Mediastinal schwannoma is a benign, slow-growing lesion arising from Schwann cells of the spinal nerves. It can also involve any thoracic nerve. Histologically, it is characterized by the presence of a highly organized cellular component (Antoni A) and a loosely myxoid component (Antoni B). A small percentage of patients experience paresthesia or pain due to tumor compression or intraspinal tumor extension.
Schwannoma is the most common neurogenic neoplasm in the mediastinum. Approximately 20% of all adult and 35% of all pediatric mediastinal neoplasms are neurogenic tumors, which include schwannoma, neurofibroma, neuroblastoma, ganglioneuroblastoma, ganglioneuroma, paraganglioma, etc. Approximately 90% of neurogenic tumors are located in the posterior mediastinum. They make up 75% of primary posterior mediastinal neoplasms.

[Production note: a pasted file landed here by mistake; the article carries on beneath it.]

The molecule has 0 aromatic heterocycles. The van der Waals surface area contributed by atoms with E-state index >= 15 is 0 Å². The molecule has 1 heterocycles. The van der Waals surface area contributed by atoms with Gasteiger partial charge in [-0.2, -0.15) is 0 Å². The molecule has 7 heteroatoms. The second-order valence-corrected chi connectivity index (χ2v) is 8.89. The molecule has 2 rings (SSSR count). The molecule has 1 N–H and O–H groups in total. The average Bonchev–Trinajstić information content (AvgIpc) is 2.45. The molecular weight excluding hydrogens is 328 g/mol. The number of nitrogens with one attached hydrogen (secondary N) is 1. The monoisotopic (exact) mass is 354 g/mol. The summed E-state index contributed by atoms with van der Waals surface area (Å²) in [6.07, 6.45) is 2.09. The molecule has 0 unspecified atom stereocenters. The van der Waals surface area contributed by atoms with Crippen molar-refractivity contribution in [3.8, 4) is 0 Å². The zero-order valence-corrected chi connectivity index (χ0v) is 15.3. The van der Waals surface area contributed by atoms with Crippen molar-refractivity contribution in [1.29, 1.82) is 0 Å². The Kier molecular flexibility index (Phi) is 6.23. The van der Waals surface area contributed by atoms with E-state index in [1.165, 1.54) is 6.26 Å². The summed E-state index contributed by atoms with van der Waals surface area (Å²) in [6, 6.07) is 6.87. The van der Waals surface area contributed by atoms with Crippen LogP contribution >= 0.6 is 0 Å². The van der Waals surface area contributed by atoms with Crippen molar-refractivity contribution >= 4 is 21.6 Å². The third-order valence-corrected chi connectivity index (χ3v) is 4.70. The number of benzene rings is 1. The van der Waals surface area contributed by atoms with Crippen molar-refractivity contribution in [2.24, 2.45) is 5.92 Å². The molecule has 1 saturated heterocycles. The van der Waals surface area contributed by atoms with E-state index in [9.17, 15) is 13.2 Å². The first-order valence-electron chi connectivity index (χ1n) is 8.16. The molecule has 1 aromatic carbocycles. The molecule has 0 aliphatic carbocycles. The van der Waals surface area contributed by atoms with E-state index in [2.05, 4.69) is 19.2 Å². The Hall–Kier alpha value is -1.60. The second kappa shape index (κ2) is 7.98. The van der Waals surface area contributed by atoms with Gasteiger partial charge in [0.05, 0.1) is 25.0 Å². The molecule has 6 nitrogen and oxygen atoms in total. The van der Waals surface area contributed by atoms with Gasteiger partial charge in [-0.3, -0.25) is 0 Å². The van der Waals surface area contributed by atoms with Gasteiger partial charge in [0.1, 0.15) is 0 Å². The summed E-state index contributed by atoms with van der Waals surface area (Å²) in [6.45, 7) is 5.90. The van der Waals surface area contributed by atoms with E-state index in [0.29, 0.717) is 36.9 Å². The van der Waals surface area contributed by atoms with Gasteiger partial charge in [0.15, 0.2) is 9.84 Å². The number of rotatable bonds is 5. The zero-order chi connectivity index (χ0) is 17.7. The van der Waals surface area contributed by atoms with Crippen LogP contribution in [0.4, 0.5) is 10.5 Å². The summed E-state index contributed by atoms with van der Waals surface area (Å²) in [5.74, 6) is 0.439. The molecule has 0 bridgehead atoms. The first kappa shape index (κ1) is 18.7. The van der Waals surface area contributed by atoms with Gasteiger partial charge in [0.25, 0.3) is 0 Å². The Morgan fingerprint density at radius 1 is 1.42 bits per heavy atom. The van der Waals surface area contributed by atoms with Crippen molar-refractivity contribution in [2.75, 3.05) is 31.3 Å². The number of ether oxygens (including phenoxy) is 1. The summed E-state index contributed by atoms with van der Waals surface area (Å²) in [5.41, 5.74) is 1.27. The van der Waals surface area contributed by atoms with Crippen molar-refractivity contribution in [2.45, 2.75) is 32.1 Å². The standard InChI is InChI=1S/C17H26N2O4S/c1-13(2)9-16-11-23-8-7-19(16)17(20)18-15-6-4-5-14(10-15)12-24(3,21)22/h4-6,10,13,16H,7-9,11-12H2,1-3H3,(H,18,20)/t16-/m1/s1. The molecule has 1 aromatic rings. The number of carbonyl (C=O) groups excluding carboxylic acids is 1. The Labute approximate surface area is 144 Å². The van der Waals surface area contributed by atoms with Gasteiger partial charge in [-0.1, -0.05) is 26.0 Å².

Mediastinal schwannomas most commonly occur in patients ranging in age from 21 to 40 years old. In...